What you're saying is that it needs a catchier catch phrase to see what difference it makes?
You're not reading (or at least not responding to) what I wrote. Are you dodging the question or can you really not tell the difference between the rule of law and policy preferences? Do you think the law, however you want to characterize it, is the law or not?
Whatever the Supreme Court upheld, it didn't say the President could rewrite the law by himself. I think that each branch attempting to stay within its Constitutional lanes (e.g., signing statements to that effect) are legitimate and probably necessary. I think the Executive openly contradicting plain language in a statute for political purposes is authoritarian bullshit and should be punished by impeachment and conviction, a clear violation of his oath.
So you're saying that directly contradicting obvious and unequivocal and uncontroversial things in statutes like dates is the same as interpreting a law based on the Constitution? I admit to not having an encyclopedic knowledge of signing statements, but this is definitely different than my recollection of them. We went from "settled law that cannot be changed!" to "I have a pen!" to "I can do whatever I want!"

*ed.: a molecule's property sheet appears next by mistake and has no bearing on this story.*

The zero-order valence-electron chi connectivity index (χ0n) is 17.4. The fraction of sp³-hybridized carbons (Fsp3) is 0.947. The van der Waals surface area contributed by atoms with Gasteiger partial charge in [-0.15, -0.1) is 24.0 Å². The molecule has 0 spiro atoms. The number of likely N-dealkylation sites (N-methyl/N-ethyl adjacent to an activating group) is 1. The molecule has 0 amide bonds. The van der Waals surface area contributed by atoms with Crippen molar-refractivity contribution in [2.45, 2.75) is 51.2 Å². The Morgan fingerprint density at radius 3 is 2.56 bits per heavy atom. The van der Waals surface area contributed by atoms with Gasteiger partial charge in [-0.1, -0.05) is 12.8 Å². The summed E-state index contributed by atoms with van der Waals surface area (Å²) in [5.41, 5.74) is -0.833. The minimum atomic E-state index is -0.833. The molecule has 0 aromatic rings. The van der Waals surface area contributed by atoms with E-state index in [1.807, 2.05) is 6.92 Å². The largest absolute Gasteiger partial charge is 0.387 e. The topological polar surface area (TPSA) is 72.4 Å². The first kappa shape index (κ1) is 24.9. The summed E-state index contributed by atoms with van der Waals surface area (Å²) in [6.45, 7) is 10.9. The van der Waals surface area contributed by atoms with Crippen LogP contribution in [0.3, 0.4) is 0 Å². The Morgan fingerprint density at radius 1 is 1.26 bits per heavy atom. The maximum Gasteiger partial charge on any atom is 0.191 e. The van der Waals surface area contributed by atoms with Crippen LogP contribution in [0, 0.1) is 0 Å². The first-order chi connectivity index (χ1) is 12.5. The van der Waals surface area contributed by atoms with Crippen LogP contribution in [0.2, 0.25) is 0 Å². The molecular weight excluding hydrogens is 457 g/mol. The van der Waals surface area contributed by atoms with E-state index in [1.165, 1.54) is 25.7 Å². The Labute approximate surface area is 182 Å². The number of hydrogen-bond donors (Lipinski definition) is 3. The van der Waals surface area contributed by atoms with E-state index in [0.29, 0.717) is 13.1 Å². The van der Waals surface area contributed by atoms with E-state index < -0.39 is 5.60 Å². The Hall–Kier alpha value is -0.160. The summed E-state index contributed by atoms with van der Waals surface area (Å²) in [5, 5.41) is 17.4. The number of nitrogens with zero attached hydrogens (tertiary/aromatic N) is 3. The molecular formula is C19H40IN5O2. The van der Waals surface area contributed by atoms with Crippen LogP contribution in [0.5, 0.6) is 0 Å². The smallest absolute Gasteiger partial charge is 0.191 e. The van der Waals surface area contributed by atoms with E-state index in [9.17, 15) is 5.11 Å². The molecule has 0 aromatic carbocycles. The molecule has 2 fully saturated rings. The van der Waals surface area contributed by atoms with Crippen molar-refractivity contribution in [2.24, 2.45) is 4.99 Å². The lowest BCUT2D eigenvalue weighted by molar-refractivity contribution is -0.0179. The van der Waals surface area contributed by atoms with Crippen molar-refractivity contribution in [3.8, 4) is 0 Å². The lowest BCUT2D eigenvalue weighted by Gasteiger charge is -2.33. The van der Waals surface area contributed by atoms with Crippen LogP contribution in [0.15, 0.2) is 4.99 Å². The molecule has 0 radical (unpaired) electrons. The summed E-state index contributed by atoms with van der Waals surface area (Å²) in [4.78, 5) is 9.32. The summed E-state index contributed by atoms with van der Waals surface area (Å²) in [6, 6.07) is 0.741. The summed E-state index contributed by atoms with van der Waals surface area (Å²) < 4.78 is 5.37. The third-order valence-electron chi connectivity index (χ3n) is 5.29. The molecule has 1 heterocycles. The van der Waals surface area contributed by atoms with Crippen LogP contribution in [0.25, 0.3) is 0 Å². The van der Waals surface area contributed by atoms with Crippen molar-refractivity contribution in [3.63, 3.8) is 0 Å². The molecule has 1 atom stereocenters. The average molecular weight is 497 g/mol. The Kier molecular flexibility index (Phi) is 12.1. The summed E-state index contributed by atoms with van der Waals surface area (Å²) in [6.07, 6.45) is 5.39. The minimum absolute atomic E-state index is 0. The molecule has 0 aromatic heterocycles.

Is your position that Obama is now calling his signature accomplishment unconstitutional? Maybe he was paying attention to his lectures on Constitutional law after all!
I think the weight of evidence shows that corporations seeking profit will generally operate a more desirable system than a system run by government. I said that before, and I get it that you disagree.
To expand on my previous point, having a third party paying for something puts incentives in the wrong place, and you end up with a distorted market and out of control costs. Putting the government in charge to manage these things by fiat doesn't help (see Hayek's knowledge problem), and in fact, makes things worse.
I'm impressed that your are unable to equate "a third party [insurance company] executing the payment for services rendered and received by two other parties" with "a third party [government] executing the payment for services rendered and received by two other parties."
It's almost as impressive as your idea of "Tea Party myths."